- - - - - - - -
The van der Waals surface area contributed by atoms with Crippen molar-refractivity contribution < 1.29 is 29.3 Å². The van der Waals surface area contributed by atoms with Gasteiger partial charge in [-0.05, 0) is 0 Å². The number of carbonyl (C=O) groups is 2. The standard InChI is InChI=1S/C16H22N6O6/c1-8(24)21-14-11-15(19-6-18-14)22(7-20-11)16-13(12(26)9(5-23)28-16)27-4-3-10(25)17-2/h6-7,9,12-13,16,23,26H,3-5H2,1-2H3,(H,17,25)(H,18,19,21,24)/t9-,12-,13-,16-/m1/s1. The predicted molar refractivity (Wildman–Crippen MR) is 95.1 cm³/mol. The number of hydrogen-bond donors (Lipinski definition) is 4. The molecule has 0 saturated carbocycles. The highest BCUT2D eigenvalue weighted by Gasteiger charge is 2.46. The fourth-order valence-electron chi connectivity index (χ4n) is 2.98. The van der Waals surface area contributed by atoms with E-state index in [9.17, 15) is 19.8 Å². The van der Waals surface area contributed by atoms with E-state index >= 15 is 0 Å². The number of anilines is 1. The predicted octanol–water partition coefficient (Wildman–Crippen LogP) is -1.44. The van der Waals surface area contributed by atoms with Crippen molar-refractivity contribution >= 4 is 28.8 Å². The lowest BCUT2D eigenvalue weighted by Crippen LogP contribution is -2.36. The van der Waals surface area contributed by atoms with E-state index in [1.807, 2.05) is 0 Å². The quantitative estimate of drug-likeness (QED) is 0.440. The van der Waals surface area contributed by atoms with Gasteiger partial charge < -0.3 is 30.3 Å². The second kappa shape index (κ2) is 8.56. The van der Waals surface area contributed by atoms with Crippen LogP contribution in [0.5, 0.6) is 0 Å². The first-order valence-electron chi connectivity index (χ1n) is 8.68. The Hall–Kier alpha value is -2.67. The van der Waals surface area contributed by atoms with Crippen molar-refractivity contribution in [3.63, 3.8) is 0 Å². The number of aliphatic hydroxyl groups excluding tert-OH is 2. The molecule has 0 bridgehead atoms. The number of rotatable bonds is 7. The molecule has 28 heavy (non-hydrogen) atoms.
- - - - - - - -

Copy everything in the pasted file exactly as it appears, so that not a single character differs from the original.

The van der Waals surface area contributed by atoms with Crippen molar-refractivity contribution < 1.29 is 29.3 Å². The van der Waals surface area contributed by atoms with Gasteiger partial charge in [-0.05, 0) is 0 Å². The number of carbonyl (C=O) groups is 2. The standard InChI is InChI=1S/C16H22N6O6/c1-8(24)21-14-11-15(19-6-18-14)22(7-20-11)16-13(12(26)9(5-23)28-16)27-4-3-10(25)17-2/h6-7,9,12-13,16,23,26H,3-5H2,1-2H3,(H,17,25)(H,18,19,21,24)/t9-,12-,13-,16-/m1/s1. The predicted molar refractivity (Wildman–Crippen MR) is 95.1 cm³/mol. The number of hydrogen-bond donors (Lipinski definition) is 4. The molecule has 0 saturated carbocycles. The highest BCUT2D eigenvalue weighted by Gasteiger charge is 2.46. The fourth-order valence-electron chi connectivity index (χ4n) is 2.98. The van der Waals surface area contributed by atoms with E-state index in [9.17, 15) is 19.8 Å². The van der Waals surface area contributed by atoms with E-state index >= 15 is 0 Å². The number of anilines is 1. The predicted octanol–water partition coefficient (Wildman–Crippen LogP) is -1.44. The van der Waals surface area contributed by atoms with Crippen molar-refractivity contribution >= 4 is 28.8 Å². The lowest BCUT2D eigenvalue weighted by Crippen LogP contribution is -2.36. The van der Waals surface area contributed by atoms with E-state index in [1.807, 2.05) is 0 Å². The quantitative estimate of drug-likeness (QED) is 0.440. The van der Waals surface area contributed by atoms with Gasteiger partial charge < -0.3 is 30.3 Å². The second kappa shape index (κ2) is 8.56. The van der Waals surface area contributed by atoms with Crippen LogP contribution in [0.5, 0.6) is 0 Å². The first-order valence-electron chi connectivity index (χ1n) is 8.68. The Hall–Kier alpha value is -2.67. The van der Waals surface area contributed by atoms with Crippen molar-refractivity contribution in [3.63, 3.8) is 0 Å². The number of aliphatic hydroxyl groups excluding tert-OH is 2. The molecule has 0 bridgehead atoms. The number of rotatable bonds is 7. The molecule has 28 heavy (non-hydrogen) atoms.